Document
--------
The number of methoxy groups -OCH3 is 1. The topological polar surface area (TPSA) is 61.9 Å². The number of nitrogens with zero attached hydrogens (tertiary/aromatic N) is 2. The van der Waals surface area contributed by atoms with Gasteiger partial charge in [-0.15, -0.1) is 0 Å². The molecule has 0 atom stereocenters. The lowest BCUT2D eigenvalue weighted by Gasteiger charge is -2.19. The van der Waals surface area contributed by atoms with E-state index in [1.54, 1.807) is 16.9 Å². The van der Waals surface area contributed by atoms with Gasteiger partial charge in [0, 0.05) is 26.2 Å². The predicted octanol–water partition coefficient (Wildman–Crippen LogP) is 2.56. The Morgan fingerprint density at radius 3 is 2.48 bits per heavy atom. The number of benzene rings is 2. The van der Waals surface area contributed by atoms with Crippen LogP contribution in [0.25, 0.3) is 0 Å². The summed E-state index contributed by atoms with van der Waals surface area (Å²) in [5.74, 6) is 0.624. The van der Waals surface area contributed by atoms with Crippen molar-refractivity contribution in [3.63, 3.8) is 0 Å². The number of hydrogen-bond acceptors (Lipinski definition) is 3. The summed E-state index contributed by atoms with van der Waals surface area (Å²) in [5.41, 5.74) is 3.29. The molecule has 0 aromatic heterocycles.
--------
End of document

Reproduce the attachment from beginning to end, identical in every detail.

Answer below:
The number of methoxy groups -OCH3 is 1. The topological polar surface area (TPSA) is 61.9 Å². The number of nitrogens with zero attached hydrogens (tertiary/aromatic N) is 2. The van der Waals surface area contributed by atoms with Gasteiger partial charge in [-0.15, -0.1) is 0 Å². The molecule has 0 atom stereocenters. The lowest BCUT2D eigenvalue weighted by Gasteiger charge is -2.19. The van der Waals surface area contributed by atoms with E-state index in [1.54, 1.807) is 16.9 Å². The van der Waals surface area contributed by atoms with Gasteiger partial charge in [0, 0.05) is 26.2 Å². The predicted octanol–water partition coefficient (Wildman–Crippen LogP) is 2.56. The Morgan fingerprint density at radius 3 is 2.48 bits per heavy atom. The number of benzene rings is 2. The van der Waals surface area contributed by atoms with Crippen LogP contribution in [0.25, 0.3) is 0 Å². The summed E-state index contributed by atoms with van der Waals surface area (Å²) in [5.74, 6) is 0.624. The van der Waals surface area contributed by atoms with Crippen molar-refractivity contribution in [3.63, 3.8) is 0 Å². The number of hydrogen-bond acceptors (Lipinski definition) is 3. The summed E-state index contributed by atoms with van der Waals surface area (Å²) in [5.41, 5.74) is 3.29. The molecule has 0 aromatic heterocycles.